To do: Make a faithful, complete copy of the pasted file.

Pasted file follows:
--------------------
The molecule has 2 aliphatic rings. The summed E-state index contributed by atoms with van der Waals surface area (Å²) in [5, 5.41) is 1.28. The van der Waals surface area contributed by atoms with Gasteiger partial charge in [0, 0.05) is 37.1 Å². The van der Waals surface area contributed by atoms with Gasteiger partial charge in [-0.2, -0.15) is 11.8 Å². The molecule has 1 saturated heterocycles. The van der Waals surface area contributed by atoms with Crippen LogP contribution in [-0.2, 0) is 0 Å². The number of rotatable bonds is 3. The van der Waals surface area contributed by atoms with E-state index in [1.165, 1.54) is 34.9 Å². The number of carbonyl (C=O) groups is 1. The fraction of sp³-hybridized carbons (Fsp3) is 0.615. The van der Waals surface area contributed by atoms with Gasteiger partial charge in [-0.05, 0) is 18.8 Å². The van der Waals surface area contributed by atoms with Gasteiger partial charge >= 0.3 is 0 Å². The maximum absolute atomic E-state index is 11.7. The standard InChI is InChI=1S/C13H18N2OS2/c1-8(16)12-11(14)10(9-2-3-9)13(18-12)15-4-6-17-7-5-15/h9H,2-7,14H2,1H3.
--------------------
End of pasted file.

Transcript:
The molecule has 2 aliphatic rings. The summed E-state index contributed by atoms with van der Waals surface area (Å²) in [5, 5.41) is 1.28. The van der Waals surface area contributed by atoms with Gasteiger partial charge in [0, 0.05) is 37.1 Å². The van der Waals surface area contributed by atoms with Gasteiger partial charge in [-0.2, -0.15) is 11.8 Å². The molecule has 1 saturated heterocycles. The van der Waals surface area contributed by atoms with Crippen LogP contribution in [-0.2, 0) is 0 Å². The number of rotatable bonds is 3. The van der Waals surface area contributed by atoms with E-state index in [1.165, 1.54) is 34.9 Å². The number of carbonyl (C=O) groups is 1. The fraction of sp³-hybridized carbons (Fsp3) is 0.615. The van der Waals surface area contributed by atoms with Gasteiger partial charge in [-0.05, 0) is 18.8 Å². The van der Waals surface area contributed by atoms with Gasteiger partial charge >= 0.3 is 0 Å². The maximum absolute atomic E-state index is 11.7. The standard InChI is InChI=1S/C13H18N2OS2/c1-8(16)12-11(14)10(9-2-3-9)13(18-12)15-4-6-17-7-5-15/h9H,2-7,14H2,1H3.